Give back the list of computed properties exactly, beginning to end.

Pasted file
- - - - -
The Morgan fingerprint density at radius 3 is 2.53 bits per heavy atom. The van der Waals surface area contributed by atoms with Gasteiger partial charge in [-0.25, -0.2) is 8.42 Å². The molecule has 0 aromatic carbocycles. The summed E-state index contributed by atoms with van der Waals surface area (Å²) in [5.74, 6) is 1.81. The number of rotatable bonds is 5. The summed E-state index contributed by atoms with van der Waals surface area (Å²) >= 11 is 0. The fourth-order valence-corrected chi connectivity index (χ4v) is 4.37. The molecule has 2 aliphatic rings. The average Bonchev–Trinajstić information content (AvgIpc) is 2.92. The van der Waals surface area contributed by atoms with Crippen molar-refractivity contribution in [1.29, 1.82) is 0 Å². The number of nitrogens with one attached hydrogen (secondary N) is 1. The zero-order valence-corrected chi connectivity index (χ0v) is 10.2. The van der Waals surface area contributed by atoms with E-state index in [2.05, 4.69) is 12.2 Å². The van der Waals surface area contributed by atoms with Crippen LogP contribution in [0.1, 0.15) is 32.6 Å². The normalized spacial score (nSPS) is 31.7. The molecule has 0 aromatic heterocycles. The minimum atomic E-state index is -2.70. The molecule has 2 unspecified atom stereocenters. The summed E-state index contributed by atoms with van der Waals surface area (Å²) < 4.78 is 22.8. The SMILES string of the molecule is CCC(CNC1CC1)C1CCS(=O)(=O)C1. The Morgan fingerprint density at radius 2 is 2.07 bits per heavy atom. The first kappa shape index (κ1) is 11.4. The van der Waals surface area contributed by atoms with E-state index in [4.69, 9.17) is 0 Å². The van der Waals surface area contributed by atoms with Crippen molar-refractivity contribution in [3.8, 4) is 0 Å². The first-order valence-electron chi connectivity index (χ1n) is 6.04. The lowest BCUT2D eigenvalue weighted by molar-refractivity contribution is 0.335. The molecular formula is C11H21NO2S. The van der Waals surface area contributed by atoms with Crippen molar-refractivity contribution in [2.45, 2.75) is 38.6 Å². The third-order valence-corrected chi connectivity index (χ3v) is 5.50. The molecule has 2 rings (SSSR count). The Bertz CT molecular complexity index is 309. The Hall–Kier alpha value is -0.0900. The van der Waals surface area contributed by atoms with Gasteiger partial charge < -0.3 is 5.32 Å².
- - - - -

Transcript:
The Morgan fingerprint density at radius 3 is 2.53 bits per heavy atom. The van der Waals surface area contributed by atoms with Gasteiger partial charge in [-0.25, -0.2) is 8.42 Å². The molecule has 0 aromatic carbocycles. The summed E-state index contributed by atoms with van der Waals surface area (Å²) in [5.74, 6) is 1.81. The number of rotatable bonds is 5. The summed E-state index contributed by atoms with van der Waals surface area (Å²) >= 11 is 0. The fourth-order valence-corrected chi connectivity index (χ4v) is 4.37. The molecule has 2 aliphatic rings. The average Bonchev–Trinajstić information content (AvgIpc) is 2.92. The van der Waals surface area contributed by atoms with Crippen molar-refractivity contribution in [1.29, 1.82) is 0 Å². The number of nitrogens with one attached hydrogen (secondary N) is 1. The zero-order valence-corrected chi connectivity index (χ0v) is 10.2. The van der Waals surface area contributed by atoms with E-state index in [2.05, 4.69) is 12.2 Å². The van der Waals surface area contributed by atoms with Crippen LogP contribution in [0.1, 0.15) is 32.6 Å². The normalized spacial score (nSPS) is 31.7. The molecule has 0 aromatic heterocycles. The minimum atomic E-state index is -2.70. The molecule has 2 unspecified atom stereocenters. The summed E-state index contributed by atoms with van der Waals surface area (Å²) < 4.78 is 22.8. The SMILES string of the molecule is CCC(CNC1CC1)C1CCS(=O)(=O)C1. The Morgan fingerprint density at radius 2 is 2.07 bits per heavy atom. The first kappa shape index (κ1) is 11.4. The van der Waals surface area contributed by atoms with E-state index in [4.69, 9.17) is 0 Å². The van der Waals surface area contributed by atoms with Crippen molar-refractivity contribution in [3.8, 4) is 0 Å². The first-order valence-electron chi connectivity index (χ1n) is 6.04. The lowest BCUT2D eigenvalue weighted by molar-refractivity contribution is 0.335. The molecular formula is C11H21NO2S. The van der Waals surface area contributed by atoms with Crippen molar-refractivity contribution in [2.45, 2.75) is 38.6 Å². The third-order valence-corrected chi connectivity index (χ3v) is 5.50. The molecule has 2 rings (SSSR count). The Bertz CT molecular complexity index is 309. The Hall–Kier alpha value is -0.0900. The van der Waals surface area contributed by atoms with Gasteiger partial charge < -0.3 is 5.32 Å².